By a Michigan Harm Redux Worker
For years, it has seemed that it was working: the flow of money and awareness into the world of harm reduction and safer injection practices was saving lives. Though still marginalized and threatened by the state and bureaucrats at all levels, people who use drugs were finally given a means to protect themselves from death: our chemical friend naloxone, often sold as Narcan.
Countless doses of Narcan have been disseminated to bar staff and office drones alike, who are now trained to administer the life-saving doses and educated to (hopefully) move beyond stigma and prejudice, signaling a light at the end of the tunnel, an end to senseless fentanyl-touched death and suffering.
However, an ominous shade loomed over the future. As we did our work, there seemed a sense that it may become too easy: that we might become too secure in our reliance on this inert nasal spray. With bated breath, we awaited unknown new threats to our friends and loved ones.
Enter, Xylazine, known on the streets as “tranq”: a veterinary tranquilizer none-too-tranquil; a new player upon the stage who displays a troubling array of fearsome traits for those who use drugs of any sort, among them:
- A dissatisfying and short-lived high
- Acute risk of tissue damage far beyond what is typical of cuts and mistaken injections
- A lack of federal substance scheduling which makes it more available than many street drugs. Though doubtless a mere stanch to bleeding, scheduling would allow for research that might help people use more safely.
- And perhaps most troublingly, resistance to revival by Narcan—our aforementioned best tool against the specter of accidental death—due to this new interloper’s chemical mechanisms.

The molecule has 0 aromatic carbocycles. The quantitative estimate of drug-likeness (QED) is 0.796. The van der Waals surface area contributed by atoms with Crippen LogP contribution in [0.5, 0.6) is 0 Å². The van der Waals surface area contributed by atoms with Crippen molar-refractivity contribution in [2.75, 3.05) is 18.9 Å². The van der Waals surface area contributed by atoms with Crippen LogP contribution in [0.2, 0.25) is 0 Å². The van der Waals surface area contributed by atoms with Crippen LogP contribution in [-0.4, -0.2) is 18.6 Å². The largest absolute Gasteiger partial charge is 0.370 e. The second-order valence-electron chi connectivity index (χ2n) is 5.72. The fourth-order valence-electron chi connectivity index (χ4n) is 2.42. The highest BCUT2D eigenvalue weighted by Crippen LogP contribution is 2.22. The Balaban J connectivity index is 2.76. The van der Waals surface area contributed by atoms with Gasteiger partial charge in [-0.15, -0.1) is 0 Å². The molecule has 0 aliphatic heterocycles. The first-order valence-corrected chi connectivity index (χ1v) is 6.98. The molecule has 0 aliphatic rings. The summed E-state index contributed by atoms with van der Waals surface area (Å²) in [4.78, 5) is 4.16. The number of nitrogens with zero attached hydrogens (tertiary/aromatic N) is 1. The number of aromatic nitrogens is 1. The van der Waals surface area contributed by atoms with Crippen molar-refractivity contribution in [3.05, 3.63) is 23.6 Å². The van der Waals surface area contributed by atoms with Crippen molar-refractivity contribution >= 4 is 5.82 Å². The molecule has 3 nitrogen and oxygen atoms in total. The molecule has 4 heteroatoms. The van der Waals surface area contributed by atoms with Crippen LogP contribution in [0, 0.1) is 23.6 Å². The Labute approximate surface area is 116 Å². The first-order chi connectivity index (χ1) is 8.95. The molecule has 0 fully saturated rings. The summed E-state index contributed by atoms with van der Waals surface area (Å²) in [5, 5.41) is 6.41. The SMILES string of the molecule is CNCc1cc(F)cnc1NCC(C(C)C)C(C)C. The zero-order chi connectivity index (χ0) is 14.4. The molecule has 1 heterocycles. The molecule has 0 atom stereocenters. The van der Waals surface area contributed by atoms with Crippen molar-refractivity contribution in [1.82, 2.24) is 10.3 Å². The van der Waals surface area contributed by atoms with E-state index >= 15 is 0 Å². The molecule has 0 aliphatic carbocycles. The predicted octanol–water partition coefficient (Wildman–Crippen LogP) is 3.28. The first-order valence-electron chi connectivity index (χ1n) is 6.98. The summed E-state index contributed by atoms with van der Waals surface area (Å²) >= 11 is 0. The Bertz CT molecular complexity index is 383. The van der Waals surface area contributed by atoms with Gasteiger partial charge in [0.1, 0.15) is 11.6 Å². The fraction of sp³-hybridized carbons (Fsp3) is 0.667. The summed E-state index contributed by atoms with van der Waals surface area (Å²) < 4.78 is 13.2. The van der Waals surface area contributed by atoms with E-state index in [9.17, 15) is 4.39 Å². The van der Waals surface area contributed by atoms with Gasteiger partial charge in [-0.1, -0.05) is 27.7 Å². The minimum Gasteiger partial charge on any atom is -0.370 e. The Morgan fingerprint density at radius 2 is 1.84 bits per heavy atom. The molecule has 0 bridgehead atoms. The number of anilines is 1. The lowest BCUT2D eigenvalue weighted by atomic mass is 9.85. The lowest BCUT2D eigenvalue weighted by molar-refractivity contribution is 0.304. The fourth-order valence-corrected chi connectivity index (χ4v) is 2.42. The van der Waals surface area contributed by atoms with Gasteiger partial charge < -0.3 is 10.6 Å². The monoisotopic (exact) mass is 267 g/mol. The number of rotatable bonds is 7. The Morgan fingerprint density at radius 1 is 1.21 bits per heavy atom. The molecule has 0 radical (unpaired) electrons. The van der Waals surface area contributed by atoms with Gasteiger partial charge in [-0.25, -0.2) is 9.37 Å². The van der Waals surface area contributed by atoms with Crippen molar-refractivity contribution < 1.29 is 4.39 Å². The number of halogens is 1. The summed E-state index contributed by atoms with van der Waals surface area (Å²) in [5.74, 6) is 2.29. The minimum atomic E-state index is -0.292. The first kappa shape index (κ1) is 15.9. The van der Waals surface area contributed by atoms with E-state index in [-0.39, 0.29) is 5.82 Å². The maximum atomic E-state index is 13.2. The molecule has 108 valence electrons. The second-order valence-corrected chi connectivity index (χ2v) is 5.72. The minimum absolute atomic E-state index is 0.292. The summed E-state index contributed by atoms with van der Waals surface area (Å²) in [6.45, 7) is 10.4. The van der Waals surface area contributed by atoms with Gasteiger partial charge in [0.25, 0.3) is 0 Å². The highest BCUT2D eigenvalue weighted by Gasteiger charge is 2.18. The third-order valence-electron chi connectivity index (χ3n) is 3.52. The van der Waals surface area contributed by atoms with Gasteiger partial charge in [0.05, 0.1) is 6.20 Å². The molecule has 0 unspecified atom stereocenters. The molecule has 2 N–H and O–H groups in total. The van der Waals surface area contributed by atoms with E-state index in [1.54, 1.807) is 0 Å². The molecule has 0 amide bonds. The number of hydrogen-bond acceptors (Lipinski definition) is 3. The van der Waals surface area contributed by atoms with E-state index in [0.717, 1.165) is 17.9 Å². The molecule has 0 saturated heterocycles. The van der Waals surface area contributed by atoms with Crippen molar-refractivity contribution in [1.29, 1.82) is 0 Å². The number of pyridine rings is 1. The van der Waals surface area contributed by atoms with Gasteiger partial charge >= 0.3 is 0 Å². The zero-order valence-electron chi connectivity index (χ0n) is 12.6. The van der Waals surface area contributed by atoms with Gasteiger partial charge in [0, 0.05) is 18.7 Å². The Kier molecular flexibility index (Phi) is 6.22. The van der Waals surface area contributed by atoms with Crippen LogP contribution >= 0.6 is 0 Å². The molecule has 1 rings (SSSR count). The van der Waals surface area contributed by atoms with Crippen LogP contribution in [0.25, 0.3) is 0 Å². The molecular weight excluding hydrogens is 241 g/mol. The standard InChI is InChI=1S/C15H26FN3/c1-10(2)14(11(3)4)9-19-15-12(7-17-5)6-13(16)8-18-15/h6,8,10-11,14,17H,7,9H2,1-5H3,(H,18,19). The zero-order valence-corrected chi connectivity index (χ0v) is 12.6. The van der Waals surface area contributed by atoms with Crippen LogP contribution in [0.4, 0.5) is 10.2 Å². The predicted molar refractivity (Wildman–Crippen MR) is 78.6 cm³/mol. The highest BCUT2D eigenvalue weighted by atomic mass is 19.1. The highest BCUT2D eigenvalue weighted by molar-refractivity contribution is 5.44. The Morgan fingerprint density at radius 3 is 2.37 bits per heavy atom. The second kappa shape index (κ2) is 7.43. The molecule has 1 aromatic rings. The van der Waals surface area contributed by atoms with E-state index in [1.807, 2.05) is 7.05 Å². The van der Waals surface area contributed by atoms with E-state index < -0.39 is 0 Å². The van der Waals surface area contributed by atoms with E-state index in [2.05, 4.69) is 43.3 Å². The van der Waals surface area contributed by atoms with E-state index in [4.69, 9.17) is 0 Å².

In short, Xylazine is here, it is in the mix. An innocuous-seeming white powder indistinguishable from your heroin, your cocaine, your methamphetamine that is not innocuous at all. At the risk of fear mongering, we are perhaps witnessing the first stones falling that precede an avalanche of new death, suffering and backlash.
I implore my friends to be safe with their choices and to never use alone, because right now, our best hope lies in prompt CPR, swift ventilation and a clear mind towards this new threat. Our best hope lies in each other, as it always has. May we be patient and compassionate towards those at increased risk, educate ourselves and one another, and fight for a world where people can be assured of what they ingest.
We will continue playing chemical Whac-A-Mole until all drugs are made legal and the war on people who use drugs is brought to an unequivocal end. Be sure that the state will leverage this new fear to crack down harder on people. Be sure that it won’t work to keep anyone safe. Please, please, please: be safe out there.